When you've filled all your bottles it's now time to cap the bottles. That process should be self explanatory and relative to the kind of capper you have. The key thing to remember is to check that each cap as made a satisfactory seal.

If you can hear hissing from a bottle, the seal was not done correctly. Remove the cap and try again with a new cap.

I also mark all the seals with a Vivid or Sharpie so that I know what the particular batch is. This is pretty important when you have different batches and different kinds of beers on the go!

You may wish to give the successfully bottles a gentle tip or to to make sure that all the sugar is in the liquid (not stuck on the inside of the beer neck) and has a chance to dissolve.

This is also an opportunity to inspect for broken seals. Listen for the sounds of any gas / air escaping.

Bottling beer can be a time consuming exercise so either make sure you can be free from interruptions or you can choose to bottle in small groups e.g. 5 bottles at a time when you have a spare moment. This won't cause any problems.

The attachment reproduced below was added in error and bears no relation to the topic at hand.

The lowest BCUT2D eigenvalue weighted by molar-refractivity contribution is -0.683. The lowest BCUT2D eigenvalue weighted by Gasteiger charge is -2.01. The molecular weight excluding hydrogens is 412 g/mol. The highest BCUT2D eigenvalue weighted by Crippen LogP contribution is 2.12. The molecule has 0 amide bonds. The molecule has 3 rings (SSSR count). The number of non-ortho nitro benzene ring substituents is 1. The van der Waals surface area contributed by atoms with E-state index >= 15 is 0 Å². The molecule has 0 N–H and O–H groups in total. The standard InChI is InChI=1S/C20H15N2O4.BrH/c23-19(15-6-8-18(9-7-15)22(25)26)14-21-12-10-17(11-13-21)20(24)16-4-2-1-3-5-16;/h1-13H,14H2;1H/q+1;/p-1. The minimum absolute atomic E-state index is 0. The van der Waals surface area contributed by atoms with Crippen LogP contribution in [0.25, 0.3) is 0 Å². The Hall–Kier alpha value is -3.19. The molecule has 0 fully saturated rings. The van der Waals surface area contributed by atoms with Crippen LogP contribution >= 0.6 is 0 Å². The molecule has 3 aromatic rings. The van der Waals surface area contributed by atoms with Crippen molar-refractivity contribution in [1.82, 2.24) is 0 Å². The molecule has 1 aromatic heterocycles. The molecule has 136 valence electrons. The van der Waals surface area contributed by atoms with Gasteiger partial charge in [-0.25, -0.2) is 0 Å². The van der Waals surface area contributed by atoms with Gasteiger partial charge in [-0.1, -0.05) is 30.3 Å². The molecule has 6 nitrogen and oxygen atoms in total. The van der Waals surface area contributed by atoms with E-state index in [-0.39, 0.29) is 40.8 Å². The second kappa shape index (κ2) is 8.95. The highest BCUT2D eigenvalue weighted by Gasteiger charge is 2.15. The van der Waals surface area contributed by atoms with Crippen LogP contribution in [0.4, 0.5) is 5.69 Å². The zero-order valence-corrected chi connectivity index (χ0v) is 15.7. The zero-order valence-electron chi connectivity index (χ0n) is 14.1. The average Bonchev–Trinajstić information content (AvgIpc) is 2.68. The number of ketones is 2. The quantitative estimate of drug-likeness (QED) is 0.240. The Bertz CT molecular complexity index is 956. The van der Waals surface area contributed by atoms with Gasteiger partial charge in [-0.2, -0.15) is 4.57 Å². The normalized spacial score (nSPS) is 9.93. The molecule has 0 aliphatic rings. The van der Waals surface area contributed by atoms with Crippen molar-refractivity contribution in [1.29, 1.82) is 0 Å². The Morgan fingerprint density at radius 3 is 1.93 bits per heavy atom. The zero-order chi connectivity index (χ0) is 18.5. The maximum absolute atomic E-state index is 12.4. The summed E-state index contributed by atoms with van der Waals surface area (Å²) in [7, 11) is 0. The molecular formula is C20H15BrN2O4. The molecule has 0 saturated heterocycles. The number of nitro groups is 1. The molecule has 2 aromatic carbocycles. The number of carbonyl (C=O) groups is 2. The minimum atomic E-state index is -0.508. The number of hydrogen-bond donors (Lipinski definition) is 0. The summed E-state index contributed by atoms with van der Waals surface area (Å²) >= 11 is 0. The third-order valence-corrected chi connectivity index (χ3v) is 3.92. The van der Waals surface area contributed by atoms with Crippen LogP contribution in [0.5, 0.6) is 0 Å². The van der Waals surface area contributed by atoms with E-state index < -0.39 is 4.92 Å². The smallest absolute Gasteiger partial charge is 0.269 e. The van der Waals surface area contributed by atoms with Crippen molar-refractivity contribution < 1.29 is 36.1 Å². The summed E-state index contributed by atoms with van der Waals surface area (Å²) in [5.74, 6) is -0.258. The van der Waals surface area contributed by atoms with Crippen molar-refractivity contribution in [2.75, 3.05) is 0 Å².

Storage of your beer

It's best to store your beer in a warm place. This will encourage secondary fermentation (this is sometimes described as bottle conditioning).

The ideal temperature range is between approx 18 - 25°C for 5 to 7 days.

HOWEVER after that period, you should leave them in a much cooler place with a temperature range between approx 8 - 12°C.

You should then leave the beer for a total minimum of three weeks since bottling date before some well deserved consumption.

You should not easily dismiss this advice about correct temperature storage of your beer. I had an experience last year when in the middle of winter I just bottled the beer and left it in the shed for about a month.

When I when to crack open the first beer, there was no fizz, just cold flat beer.

No fizz on the second or third either.

I thought I had ruined my beer somehow. 'Had fermentation actually occurred'? I wondered. Of course it had. The problem was the cold. I brought the beers inside and left them in the living room. I waited a week for the yeast to warm up and do its thing, and boom I had fizzy beer!

Winning.

The longer you wait, the better your beer will be. So while you're waiting, check out these awesome Star Wars lego sets...

I think I accidentally contaminated my beer. What can I do? Do I have to start again?

Help, I think I have ruined my beer!